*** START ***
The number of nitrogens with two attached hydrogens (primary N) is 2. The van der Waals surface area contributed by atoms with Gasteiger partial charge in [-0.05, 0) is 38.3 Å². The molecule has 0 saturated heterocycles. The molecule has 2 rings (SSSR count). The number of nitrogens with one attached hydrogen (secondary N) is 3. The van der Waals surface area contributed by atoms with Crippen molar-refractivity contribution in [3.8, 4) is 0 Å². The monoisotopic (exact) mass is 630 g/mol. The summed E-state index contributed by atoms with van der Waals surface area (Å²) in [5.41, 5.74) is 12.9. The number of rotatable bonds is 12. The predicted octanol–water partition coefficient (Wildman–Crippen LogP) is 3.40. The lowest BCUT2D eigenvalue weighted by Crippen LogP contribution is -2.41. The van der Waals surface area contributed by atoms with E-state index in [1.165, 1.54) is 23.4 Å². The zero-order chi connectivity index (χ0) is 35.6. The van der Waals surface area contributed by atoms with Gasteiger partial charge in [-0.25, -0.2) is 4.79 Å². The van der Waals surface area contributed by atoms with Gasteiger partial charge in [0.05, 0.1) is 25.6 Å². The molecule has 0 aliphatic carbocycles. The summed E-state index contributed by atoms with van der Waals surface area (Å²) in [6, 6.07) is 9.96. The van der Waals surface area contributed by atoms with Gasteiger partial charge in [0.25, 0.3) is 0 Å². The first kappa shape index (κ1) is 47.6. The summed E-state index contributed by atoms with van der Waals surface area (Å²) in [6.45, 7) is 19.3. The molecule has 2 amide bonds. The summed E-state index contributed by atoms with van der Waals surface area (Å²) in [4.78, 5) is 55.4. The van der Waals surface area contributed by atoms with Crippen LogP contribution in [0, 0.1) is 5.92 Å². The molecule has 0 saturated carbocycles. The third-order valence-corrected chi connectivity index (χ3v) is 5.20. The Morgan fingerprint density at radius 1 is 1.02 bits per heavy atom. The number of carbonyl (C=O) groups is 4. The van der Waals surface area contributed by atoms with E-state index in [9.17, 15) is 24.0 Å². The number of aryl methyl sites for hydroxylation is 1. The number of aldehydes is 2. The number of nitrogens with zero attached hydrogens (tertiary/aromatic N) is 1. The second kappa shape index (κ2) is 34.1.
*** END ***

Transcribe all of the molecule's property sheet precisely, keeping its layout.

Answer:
The number of nitrogens with two attached hydrogens (primary N) is 2. The van der Waals surface area contributed by atoms with Gasteiger partial charge in [-0.05, 0) is 38.3 Å². The molecule has 0 saturated heterocycles. The molecule has 2 rings (SSSR count). The number of nitrogens with one attached hydrogen (secondary N) is 3. The van der Waals surface area contributed by atoms with Crippen molar-refractivity contribution in [3.8, 4) is 0 Å². The monoisotopic (exact) mass is 630 g/mol. The summed E-state index contributed by atoms with van der Waals surface area (Å²) in [5.41, 5.74) is 12.9. The number of rotatable bonds is 12. The predicted octanol–water partition coefficient (Wildman–Crippen LogP) is 3.40. The lowest BCUT2D eigenvalue weighted by Crippen LogP contribution is -2.41. The van der Waals surface area contributed by atoms with E-state index in [1.165, 1.54) is 23.4 Å². The zero-order chi connectivity index (χ0) is 35.6. The van der Waals surface area contributed by atoms with Gasteiger partial charge in [-0.25, -0.2) is 4.79 Å². The van der Waals surface area contributed by atoms with Gasteiger partial charge in [0.05, 0.1) is 25.6 Å². The molecule has 0 aliphatic carbocycles. The summed E-state index contributed by atoms with van der Waals surface area (Å²) in [6, 6.07) is 9.96. The van der Waals surface area contributed by atoms with Gasteiger partial charge in [0.25, 0.3) is 0 Å². The first kappa shape index (κ1) is 47.6. The summed E-state index contributed by atoms with van der Waals surface area (Å²) in [6.45, 7) is 19.3. The molecule has 2 amide bonds. The summed E-state index contributed by atoms with van der Waals surface area (Å²) in [4.78, 5) is 55.4. The van der Waals surface area contributed by atoms with Crippen LogP contribution in [0, 0.1) is 5.92 Å². The molecule has 0 saturated carbocycles. The third-order valence-corrected chi connectivity index (χ3v) is 5.20. The Morgan fingerprint density at radius 1 is 1.02 bits per heavy atom. The number of carbonyl (C=O) groups is 4. The van der Waals surface area contributed by atoms with E-state index in [9.17, 15) is 24.0 Å². The number of aryl methyl sites for hydroxylation is 1. The number of aldehydes is 2. The number of nitrogens with zero attached hydrogens (tertiary/aromatic N) is 1. The second kappa shape index (κ2) is 34.1.